As our discussion has focused on knowledge that is certainly true, Imam al-Nasafī points out one situation in which a single transmission narration gives us indisputable knowledge without the possibility of mistake. “The second (true narration) is the narration of [a single] Messenger aided by a miracle, and it brings about deductive knowledge. The knowledge established by it resembles the knowledge established by necessity, in certainty and in permanence.” Briefly, a miracle (i.e., mu`jizah) is a sign of divine approval and protection of the Messenger. One, who is afforded such protection, must be truthful and either protected entirely from mistakes or corrected immediately upon making one. In shā Allah, this idea will be further explored in a future article.
Putting It Together
Everything we know falls into one of these three sources of knowledge (unimpaired senses, sound intellect, and true narrations). Whether Muslim or non-Muslim, in religious or secular matters, we rely upon this framework to understand the world around us. Daily, we survey our surroundings with our senses (e.g., the contents of the room we are in). We infer what we cannot sense with our intellect (e.g., the continual existence of what is outside of the room). What we cannot sense nor infer, we take from a narrator(s) (e.g., the existence of North Korea).8 Another example from the physical sciences is that I may watch leaves fall with my sight. I reason that there is a force that causes things to fall in my area and perhaps, such a force also exists elsewhere. Narrations from first-hand witnesses inform me such a force also exists in every place humanity has visited or observed.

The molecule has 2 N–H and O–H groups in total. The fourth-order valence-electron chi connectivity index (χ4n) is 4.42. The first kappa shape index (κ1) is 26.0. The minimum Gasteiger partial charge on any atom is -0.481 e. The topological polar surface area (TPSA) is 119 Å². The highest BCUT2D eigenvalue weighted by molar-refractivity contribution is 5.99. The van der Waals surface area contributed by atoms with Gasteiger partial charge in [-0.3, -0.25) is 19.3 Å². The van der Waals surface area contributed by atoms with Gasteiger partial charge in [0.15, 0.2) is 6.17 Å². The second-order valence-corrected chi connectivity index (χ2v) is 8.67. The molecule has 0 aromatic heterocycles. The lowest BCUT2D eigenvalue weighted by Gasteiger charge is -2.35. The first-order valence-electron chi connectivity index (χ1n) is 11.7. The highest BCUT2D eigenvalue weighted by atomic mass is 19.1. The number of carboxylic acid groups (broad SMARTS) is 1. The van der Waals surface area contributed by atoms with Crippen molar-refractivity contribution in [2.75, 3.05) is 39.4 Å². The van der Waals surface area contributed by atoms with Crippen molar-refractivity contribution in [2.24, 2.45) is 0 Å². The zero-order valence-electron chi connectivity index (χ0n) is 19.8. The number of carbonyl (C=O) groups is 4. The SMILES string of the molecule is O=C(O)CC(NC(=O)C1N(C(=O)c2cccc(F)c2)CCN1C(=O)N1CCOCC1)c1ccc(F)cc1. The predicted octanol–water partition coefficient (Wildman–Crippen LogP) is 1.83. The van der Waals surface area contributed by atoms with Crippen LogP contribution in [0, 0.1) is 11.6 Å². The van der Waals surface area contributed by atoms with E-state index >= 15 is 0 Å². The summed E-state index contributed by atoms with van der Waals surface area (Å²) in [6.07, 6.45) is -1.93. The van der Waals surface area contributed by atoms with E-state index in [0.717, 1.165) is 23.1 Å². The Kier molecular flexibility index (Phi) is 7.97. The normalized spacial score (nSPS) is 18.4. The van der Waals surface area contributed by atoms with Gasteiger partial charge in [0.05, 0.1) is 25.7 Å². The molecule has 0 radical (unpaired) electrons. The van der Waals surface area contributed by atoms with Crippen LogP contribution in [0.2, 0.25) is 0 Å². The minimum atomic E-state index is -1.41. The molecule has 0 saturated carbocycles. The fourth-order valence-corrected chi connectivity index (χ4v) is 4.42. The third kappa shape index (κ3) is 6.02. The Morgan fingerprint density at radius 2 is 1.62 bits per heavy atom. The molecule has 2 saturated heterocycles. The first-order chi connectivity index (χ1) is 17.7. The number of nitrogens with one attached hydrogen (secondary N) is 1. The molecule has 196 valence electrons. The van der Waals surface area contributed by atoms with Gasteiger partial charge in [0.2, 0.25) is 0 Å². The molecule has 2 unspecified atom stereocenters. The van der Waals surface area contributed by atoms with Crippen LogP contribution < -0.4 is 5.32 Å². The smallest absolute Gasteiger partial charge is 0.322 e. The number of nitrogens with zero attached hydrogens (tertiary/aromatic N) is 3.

In our religious matters, our approach is no different. As discussed in the previous article of this series, our most important purpose is to recognize our Creator. The unimpaired senses prompt us with what they perceive. The sound intellect provides rational proofs. The true narration is the revelation (waḥī) from Allah to guide us wherever the intellect fails. We can only gain knowledge of our objective purpose and morality by revelation from the source of all knowledge, our Creator. We know with certainty that this revelation is traced to the Prophet Muhammad ﷺ as it has reached us through a process of mass transmission. The astute reader will now realize that the deen rests entirely on the shoulders of a single, true transmitter from Allah. He ﷺ was one aided by many miracles, which prove whatever he narrated to us must be true by virtue of divine confirmation of his prophethood.